Mitchell Dillman turns catastrophes into art with his sustainable structural sculptures 

click to enlarge GRIFFIN SWARTZELL
  • Griffin Swartzell
Mitchell Dillman, a former Manitoid, has spent most of his life in construction, working as a framer.

“I went to college and stuff, but I just stayed in construction up until ’08, when the economy crashed,” he says. His company went bankrupt, and he hit bottom. With nowhere to go but up, he transitioned into art, something he’d wanted to try his hand at since childhood.

A decade later, after more hardship and a lot of luck, his sculpture, “Aspires,” was selected to be part of the Downtown Partnership’s 2017-2018 Art on the Streets exhibit. (It comes down soon; info for People’s Choice voting on the 2017-2018 selections below.) “Aspires” pays homage to his previous career; it’s constructed from local fire-killed pine, secured with steel with decorative welds.

“It’s not something [where] you’re gonna go buy that lumber at Home Depot,” he says. Rather, he mills and kilns the lumber he uses in his art through his business, Colorado Springs Sawmill, which was recently priced out of the Springs and reopened in Penrose, Colorado. He says “Aspires” and his other works are a minor act of and a major push for environmental stewardship, a way of pulling dead trees out of the state’s forests.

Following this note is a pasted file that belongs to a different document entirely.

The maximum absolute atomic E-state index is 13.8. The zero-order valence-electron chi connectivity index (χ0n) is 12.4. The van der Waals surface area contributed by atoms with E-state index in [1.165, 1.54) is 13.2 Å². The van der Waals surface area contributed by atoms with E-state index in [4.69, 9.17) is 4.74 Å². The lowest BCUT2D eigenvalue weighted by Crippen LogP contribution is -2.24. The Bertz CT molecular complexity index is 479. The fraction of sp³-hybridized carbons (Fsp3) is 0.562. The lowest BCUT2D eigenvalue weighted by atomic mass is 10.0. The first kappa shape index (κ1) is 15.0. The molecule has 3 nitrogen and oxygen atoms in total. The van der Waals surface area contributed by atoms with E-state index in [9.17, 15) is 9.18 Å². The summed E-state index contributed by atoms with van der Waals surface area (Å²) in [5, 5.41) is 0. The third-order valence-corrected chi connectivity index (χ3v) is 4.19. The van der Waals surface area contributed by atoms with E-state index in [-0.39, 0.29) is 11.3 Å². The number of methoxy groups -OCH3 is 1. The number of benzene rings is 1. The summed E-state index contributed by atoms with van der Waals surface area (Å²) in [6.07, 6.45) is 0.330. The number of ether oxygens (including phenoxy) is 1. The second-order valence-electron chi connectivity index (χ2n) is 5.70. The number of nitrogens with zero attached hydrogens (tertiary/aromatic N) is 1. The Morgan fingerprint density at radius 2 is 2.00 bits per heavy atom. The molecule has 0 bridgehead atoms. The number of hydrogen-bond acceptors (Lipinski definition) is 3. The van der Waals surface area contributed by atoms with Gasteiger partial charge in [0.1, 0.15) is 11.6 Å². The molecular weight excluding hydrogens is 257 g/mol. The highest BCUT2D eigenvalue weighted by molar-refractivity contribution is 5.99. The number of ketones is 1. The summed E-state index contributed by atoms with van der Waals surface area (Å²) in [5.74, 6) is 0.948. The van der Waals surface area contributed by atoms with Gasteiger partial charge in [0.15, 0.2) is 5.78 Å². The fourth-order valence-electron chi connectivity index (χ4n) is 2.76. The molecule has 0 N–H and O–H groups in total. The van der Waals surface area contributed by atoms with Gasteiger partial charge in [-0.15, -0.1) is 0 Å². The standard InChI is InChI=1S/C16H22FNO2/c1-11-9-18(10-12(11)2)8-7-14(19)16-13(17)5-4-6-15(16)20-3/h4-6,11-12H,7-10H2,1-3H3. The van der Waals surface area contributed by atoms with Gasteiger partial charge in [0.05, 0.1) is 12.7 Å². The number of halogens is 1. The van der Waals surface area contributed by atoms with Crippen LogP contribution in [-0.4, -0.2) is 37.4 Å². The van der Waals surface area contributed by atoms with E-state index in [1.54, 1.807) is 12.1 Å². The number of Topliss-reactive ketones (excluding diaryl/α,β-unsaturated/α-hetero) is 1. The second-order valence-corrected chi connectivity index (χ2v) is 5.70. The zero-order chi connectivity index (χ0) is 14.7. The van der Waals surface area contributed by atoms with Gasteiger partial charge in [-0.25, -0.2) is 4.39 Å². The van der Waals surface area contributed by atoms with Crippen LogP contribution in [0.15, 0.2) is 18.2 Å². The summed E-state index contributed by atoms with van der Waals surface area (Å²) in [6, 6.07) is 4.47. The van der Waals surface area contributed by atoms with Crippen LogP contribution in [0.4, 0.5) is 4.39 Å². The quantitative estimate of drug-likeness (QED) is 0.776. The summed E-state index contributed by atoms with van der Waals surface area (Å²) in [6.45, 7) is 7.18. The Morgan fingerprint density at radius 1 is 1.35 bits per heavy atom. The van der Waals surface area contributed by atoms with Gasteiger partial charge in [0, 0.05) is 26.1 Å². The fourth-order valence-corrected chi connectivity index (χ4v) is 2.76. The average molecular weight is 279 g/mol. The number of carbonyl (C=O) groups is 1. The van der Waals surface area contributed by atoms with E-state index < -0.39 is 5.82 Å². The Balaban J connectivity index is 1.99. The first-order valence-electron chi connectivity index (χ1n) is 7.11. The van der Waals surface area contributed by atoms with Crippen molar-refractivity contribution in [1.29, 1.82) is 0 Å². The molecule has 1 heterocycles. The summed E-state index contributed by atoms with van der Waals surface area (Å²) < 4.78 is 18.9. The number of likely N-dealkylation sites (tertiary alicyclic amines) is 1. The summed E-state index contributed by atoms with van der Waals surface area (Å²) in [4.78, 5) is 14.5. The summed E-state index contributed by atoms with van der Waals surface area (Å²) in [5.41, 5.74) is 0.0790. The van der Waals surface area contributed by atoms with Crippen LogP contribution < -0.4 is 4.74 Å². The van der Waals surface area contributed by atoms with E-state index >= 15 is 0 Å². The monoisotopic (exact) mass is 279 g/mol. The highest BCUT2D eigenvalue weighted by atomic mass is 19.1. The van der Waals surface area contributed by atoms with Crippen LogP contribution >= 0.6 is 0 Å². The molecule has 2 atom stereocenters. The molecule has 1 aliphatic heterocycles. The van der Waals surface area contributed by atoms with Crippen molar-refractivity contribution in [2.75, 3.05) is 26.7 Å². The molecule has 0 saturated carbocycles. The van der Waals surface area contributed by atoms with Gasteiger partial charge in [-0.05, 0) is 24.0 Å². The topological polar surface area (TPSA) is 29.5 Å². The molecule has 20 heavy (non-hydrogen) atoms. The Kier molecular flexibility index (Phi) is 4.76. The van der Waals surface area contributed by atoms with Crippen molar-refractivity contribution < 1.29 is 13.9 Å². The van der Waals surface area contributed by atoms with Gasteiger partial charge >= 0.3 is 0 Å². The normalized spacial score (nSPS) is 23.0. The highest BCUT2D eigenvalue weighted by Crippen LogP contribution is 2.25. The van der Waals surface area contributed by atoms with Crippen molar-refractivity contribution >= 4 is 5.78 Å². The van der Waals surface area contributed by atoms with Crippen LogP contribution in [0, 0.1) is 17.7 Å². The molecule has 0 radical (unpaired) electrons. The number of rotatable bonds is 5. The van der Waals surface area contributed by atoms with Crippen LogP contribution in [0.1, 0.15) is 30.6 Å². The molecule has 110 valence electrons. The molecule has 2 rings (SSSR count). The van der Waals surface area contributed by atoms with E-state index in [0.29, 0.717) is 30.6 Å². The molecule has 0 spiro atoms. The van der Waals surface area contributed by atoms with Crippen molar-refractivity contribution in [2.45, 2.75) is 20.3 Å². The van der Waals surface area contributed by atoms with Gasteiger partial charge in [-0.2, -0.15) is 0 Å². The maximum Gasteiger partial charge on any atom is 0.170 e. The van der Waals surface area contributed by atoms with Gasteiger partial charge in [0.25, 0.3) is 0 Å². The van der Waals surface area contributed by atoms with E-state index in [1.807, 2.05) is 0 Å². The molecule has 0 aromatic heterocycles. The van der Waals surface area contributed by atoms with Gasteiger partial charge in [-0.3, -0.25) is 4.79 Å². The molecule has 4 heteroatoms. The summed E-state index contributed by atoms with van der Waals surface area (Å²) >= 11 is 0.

According to Boyd Lebeda, supervisory forester with the Colorado State Forest Service, dead trees pose two major threats: falling on people or infrastructure, and exacerbating forest fires. “If a forest burns in an area where most of the trees are living, it’s generally just the needles and the small-diameter branches, and not necessarily the [trunks] that burn...” he says. But dry, dead wood burns readily, making forest fires more intense.

Dillman intends to fill the sawmill property with sustainably built sculptures of all shapes and many sizes — mostly big, as “Aspires” is about half the size he can build with his current setup. They’d be viewable from Third Street, just off Highway 115, basically a permanent outdoor gallery.

“Picture that with moving parts and LED lights on solar panels... made from Colorado wood, resources we have in abundance,” he says.

People’s Choice voting for this year’s Art on the Streets exhibit continues through Sunday, May 20. Go to tinyurl.com/AOTS2018 for details and a full list of artworks.


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